If I do not pursue and accomplish this goal, I will lose an important opportunity to practice my questioning skills. The men I will be speaking with know me well, and have already stated their willingness to help me in this endeavor and discovery process. Should I still have skills to develop (and I do), being able to use them on someone with the grace to allow me to mess up and start over, or miss the target a few times, is a valuable asset. I do not want to “waste” that on a prospective client that may be turned off if I don’t focus on what’s truly important. Another consequense of not accomplishing this goal is that when I DO go to discover the wants and needs of similar organizations, I will have no place to start other than my own interpretations of what I “think” they want. Speaking with someone who has already benefitted from the product will help me see both things they were looking for ahead of time, as well as benefits that it provided that they may not have thought of initially.

It is important to remind myself of the quality of my product, my discovery skills (even though they are developing), and the way I seek to provide my customers with creative, reliable, and produtivity-increasing solutions. I have developed a product that not only helped a business solve “paperwork” problems, but also increased the efficiency of both office staff and on-site-service staff dramatically. Their business would not be the same without the solution I provided. Throughout the years, I have developed a great relationship with the people at this business. I have the ability to not only provide a solution to a known problem, but to get to know those involved to the point that I can discover motives behind questions, wants behind needs, and priorities behind things seemingly urgent, necessary, and important.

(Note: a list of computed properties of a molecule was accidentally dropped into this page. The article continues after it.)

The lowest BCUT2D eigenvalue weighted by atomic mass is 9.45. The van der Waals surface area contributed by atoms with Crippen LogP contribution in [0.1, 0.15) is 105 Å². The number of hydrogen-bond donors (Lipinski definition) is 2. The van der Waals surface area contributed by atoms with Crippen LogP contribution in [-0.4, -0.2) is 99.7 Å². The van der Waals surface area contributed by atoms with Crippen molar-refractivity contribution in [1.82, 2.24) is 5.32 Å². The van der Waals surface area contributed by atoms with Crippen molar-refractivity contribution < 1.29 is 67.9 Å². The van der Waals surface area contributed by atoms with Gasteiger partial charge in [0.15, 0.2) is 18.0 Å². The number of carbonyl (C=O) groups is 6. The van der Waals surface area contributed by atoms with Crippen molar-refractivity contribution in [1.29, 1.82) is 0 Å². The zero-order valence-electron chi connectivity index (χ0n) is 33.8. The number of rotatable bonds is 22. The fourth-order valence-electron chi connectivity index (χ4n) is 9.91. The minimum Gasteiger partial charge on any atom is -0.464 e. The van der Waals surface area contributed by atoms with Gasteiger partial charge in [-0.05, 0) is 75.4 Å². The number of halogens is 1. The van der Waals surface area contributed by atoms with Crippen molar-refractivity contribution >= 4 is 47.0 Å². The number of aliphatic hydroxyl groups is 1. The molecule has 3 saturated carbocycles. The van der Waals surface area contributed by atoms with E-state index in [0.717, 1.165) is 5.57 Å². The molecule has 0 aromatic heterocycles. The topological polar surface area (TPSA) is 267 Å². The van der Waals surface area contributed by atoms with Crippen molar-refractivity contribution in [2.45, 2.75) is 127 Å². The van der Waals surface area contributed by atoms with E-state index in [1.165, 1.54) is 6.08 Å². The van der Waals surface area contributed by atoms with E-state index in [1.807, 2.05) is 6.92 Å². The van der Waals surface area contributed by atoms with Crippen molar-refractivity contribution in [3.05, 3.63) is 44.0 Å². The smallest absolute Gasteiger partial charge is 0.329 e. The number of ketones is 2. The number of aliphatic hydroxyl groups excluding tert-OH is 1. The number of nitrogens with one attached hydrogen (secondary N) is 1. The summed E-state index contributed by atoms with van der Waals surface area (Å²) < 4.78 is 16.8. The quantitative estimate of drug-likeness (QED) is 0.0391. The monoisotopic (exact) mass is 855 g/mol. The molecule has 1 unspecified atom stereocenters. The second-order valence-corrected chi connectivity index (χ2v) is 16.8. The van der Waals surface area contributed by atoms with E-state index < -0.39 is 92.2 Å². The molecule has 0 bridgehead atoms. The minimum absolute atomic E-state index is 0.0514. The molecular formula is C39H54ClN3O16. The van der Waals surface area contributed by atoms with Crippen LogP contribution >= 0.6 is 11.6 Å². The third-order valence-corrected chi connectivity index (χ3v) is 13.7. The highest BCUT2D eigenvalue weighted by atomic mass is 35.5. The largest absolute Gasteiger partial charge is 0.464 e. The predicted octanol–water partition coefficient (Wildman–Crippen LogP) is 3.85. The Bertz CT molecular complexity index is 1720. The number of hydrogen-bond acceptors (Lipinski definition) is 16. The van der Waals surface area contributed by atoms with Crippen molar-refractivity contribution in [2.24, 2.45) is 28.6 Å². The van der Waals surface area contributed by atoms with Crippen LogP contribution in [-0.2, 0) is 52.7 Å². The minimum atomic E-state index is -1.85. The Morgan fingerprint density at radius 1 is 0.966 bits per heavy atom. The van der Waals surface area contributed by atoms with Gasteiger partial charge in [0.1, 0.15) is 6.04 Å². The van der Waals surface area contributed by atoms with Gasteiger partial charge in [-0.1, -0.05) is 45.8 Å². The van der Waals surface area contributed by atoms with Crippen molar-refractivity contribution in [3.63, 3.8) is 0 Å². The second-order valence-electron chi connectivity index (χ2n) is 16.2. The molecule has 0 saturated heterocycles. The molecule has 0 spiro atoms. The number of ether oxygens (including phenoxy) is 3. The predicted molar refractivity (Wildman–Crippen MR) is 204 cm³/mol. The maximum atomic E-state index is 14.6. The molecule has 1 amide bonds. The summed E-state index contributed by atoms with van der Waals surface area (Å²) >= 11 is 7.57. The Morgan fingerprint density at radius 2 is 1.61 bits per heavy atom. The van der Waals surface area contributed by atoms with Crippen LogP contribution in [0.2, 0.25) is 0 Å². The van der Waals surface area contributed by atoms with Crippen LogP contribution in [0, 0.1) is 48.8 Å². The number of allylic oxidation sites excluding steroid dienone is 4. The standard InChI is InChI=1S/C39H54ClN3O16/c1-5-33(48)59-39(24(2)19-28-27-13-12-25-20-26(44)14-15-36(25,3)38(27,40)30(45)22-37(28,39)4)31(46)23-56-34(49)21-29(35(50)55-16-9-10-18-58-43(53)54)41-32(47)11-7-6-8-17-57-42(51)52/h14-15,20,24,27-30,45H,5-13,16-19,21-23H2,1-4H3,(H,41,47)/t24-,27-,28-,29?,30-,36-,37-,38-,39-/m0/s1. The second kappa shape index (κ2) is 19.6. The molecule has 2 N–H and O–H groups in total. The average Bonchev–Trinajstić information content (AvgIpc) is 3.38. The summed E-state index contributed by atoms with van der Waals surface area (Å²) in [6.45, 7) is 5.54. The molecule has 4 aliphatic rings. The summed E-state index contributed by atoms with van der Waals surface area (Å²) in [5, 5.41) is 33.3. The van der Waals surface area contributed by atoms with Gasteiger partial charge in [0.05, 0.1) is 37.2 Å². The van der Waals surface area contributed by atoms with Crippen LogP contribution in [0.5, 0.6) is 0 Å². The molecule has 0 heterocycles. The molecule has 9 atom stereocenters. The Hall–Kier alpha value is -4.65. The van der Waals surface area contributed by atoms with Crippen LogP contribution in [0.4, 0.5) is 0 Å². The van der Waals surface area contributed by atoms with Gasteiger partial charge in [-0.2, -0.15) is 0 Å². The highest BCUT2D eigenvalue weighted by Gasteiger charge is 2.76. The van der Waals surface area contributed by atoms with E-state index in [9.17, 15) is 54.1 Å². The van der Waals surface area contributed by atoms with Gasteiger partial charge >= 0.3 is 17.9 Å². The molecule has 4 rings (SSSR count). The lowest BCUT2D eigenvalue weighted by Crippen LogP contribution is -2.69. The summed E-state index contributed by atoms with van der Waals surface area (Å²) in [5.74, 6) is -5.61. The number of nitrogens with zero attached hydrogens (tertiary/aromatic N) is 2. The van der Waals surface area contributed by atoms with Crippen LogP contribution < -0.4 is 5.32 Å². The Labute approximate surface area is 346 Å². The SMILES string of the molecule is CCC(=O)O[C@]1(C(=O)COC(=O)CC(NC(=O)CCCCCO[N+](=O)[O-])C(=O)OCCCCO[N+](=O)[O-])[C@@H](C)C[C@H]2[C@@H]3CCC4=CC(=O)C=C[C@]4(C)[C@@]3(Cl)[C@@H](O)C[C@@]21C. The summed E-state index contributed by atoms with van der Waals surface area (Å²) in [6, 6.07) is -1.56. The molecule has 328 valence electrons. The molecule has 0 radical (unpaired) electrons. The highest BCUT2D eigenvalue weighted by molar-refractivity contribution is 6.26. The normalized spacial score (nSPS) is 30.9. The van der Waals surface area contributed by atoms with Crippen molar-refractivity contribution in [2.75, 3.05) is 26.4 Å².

What are some obstacles here? The first is quite clear… I might not set up meetings with the people I need to. There are 2 management staff (1 no longer with the company) and 2-3 on-site service staff that I would like to meet with. My solution is to set up meetings with both of the management staff, and at least 1 of the on-site service staff who has expressed an interest in helping me develop, market, and increase the value of the product for other companies. I have already contacted the management staff and set up meetings for next week. Following those meetings, and possibly even before, I will seek to set up the meeting with the on-site tech who uses the system in a much more “hands on” method.